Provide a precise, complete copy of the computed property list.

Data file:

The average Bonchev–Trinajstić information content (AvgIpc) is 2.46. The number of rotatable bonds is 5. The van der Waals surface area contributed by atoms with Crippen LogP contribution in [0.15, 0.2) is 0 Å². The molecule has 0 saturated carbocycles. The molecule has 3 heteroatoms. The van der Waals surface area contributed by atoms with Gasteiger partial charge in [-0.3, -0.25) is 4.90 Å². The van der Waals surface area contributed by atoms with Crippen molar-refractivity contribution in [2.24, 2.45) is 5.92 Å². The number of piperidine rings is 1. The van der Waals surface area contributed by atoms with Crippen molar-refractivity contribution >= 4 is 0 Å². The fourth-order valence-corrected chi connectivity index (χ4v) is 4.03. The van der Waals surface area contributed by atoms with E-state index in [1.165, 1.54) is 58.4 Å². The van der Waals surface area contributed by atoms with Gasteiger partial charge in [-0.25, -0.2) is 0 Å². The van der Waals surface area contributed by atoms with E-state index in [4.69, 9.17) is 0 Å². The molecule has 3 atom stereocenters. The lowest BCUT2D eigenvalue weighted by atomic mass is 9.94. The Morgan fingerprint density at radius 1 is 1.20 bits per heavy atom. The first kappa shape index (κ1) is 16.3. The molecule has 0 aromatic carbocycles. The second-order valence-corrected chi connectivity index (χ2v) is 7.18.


The average Bonchev–Trinajstić information content (AvgIpc) is 2.46. The number of rotatable bonds is 5. The van der Waals surface area contributed by atoms with Crippen LogP contribution in [0.15, 0.2) is 0 Å². The molecule has 0 saturated carbocycles. The molecule has 3 heteroatoms. The van der Waals surface area contributed by atoms with Gasteiger partial charge in [-0.3, -0.25) is 4.90 Å². The van der Waals surface area contributed by atoms with Crippen molar-refractivity contribution in [2.24, 2.45) is 5.92 Å². The number of piperidine rings is 1. The van der Waals surface area contributed by atoms with Crippen molar-refractivity contribution >= 4 is 0 Å². The fourth-order valence-corrected chi connectivity index (χ4v) is 4.03. The van der Waals surface area contributed by atoms with E-state index in [1.165, 1.54) is 58.4 Å². The van der Waals surface area contributed by atoms with Gasteiger partial charge in [-0.25, -0.2) is 0 Å². The van der Waals surface area contributed by atoms with E-state index in [4.69, 9.17) is 0 Å². The molecule has 3 atom stereocenters. The lowest BCUT2D eigenvalue weighted by atomic mass is 9.94. The Morgan fingerprint density at radius 1 is 1.20 bits per heavy atom. The first kappa shape index (κ1) is 16.3. The molecule has 0 aromatic carbocycles. The second-order valence-corrected chi connectivity index (χ2v) is 7.18.